Alagi Yorro Jallow

I looked forward to the 2019 Budget. It’s finally here and I am having a time of deep reflection over its contents. One of the key sources of poverty in the Gambia is luck of resilience and one of the key imperatives of debt is that it must be repaid.

Well, the Minister of Finance has given Gambians his best. In fact, I heard he say this budget was debated in five Cabinet sittings. This is the same as saying that the budget is a collective effort. However, what is clear is that a budget that progressively increases the allocation to Office of the President and eight State house advisers (“President and the 38 staff that serve as his immediate staff has doubled from about D5million 2018 to nearly D10 in 2019.
This does not include what they are calling responsibility allowance as additional emolument to some of the same immediate staff”) spending provides unparalleled economic mobility that cannot at the same time claim to deliver inclusive growth. The allocation has been rising consistently two-fold from 2018 in 2019 budget.
In comparison, this budget has allocated a huge chunk of our resources to debt servicing which is a legal imperative. When read with other significant pronouncements such as the proposed abolition of the VAT System and the re-introduction of the Sales Tax system, it is apparent that this budget has been prepared and tailored for debt servicing and has got nothing to do with Inclusive growth or being pro-poor.
We can never forget that low taxes and eradication of poverty are at the core of the cherished ideals and promises of President Adama Barrow’s government.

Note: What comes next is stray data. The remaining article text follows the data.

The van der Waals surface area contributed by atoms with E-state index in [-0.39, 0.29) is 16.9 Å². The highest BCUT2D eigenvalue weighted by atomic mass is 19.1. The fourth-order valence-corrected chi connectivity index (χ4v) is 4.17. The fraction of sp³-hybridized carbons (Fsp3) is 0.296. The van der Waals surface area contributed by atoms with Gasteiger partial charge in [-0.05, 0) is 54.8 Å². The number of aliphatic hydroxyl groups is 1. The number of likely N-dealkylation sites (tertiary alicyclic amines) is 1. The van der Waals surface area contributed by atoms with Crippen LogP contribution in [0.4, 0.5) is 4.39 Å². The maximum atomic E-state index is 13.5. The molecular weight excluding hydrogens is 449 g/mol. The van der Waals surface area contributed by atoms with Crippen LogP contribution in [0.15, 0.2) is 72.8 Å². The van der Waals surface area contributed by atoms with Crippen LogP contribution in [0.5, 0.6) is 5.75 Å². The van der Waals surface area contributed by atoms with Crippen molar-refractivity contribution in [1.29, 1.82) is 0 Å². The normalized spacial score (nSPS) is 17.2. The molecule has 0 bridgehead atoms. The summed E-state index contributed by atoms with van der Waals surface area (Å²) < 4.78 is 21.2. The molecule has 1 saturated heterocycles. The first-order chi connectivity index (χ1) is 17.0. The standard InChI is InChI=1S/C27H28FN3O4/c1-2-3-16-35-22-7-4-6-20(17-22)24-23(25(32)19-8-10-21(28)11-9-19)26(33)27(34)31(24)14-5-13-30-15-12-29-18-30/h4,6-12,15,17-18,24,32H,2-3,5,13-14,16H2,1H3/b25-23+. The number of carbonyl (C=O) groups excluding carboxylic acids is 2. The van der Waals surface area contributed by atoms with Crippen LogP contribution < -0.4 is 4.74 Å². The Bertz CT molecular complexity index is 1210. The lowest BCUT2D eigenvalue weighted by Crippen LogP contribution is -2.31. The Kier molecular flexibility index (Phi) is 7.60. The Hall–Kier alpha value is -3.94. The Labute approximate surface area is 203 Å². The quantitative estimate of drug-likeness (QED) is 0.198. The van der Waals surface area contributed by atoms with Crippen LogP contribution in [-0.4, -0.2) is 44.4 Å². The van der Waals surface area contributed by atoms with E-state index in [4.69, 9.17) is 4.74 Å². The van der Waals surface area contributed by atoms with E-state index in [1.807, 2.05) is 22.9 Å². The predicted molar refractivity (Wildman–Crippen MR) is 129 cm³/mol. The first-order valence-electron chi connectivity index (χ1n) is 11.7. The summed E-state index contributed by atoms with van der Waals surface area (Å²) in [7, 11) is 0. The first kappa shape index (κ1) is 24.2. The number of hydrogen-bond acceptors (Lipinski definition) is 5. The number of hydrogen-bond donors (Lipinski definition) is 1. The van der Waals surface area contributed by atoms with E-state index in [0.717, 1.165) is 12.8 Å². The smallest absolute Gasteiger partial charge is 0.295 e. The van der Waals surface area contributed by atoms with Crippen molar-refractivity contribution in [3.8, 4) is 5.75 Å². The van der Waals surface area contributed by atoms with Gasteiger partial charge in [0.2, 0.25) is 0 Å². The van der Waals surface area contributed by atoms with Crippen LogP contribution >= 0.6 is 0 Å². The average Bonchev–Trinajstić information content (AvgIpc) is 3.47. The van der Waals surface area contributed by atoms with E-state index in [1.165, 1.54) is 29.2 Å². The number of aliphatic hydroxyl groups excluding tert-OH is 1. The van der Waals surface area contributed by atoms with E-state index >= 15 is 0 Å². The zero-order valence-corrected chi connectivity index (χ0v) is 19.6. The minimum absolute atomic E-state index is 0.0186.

The budget is a quick fix to the current debt problem. The savings from the Sales Tax Refunds might amount to millions. This sounds good. But this is short lived because real growth can only come from developing internal capacity to generate revenue. We need to fix our production capacity and fix our agriculture.
Our Government and all of us as a people need to learn about the power of taking responsibility. We cannot keep blaming everyone else and not taking a hard look at ourselves. Taking responsibility has changed the world twice and we can learn from that.
The Gambia needed to look at its “structure of expenditure” if the immediate future would not be very bleak.
Njie
Finance minister Mambury Njie

“If you look at the budget proposal, the bulk of government spending is recurrent; recurrent expenditure. That is a big problem that the President with his six special advisers; office of the First Lady and Defense allocated with 25 percent of the country’s annual overhead budget.

You ask: What has changed? Can we go further by calculating how much, since 1997, has gone into maintaining the opulence around our presidents and his special advisers, and senior special assistants with their personal assistants? Can we continue this road and still believe it will lead to a future of success? We have transited from a “dictatorship” to a “quasi-democracy”.
That appears to have been the only thing that has changed in the ecology of governance in this country. Those whose populist mantra in the years of struggle was reform of the structure of the country have since pressed the mute button the moment they hopped on the high horse of power. It is disgraceful that salaries and allocations of the president, first lady and advisors could not increase.
Now, what is the worth of that Gambians lamentation? It was not the first time we would hear Gambians pine and whine over the paralysis of the states of governance and it may not be the last time we hear lamentation. But was President Barrow elected for Gambians to lament and lament? President Barrow was elected to bring change to everything we have had for decades which we thought did not serve us well.
If President Barrow would be as helpless as the Yahya was, what then was the essence of replacing one cripple with another?
This budget does not address poverty. This budget does not stimulate production and does not deliver what Gambians the needs to go forward. But it ensures we have a running Government and that we meet our debt commitments.
If we choose to ignore this reality, we are cheating ourselves. If we take the blame for our mistakes, we shall become our own masters and like Nelson Mandela, we shall be the captains of our souls!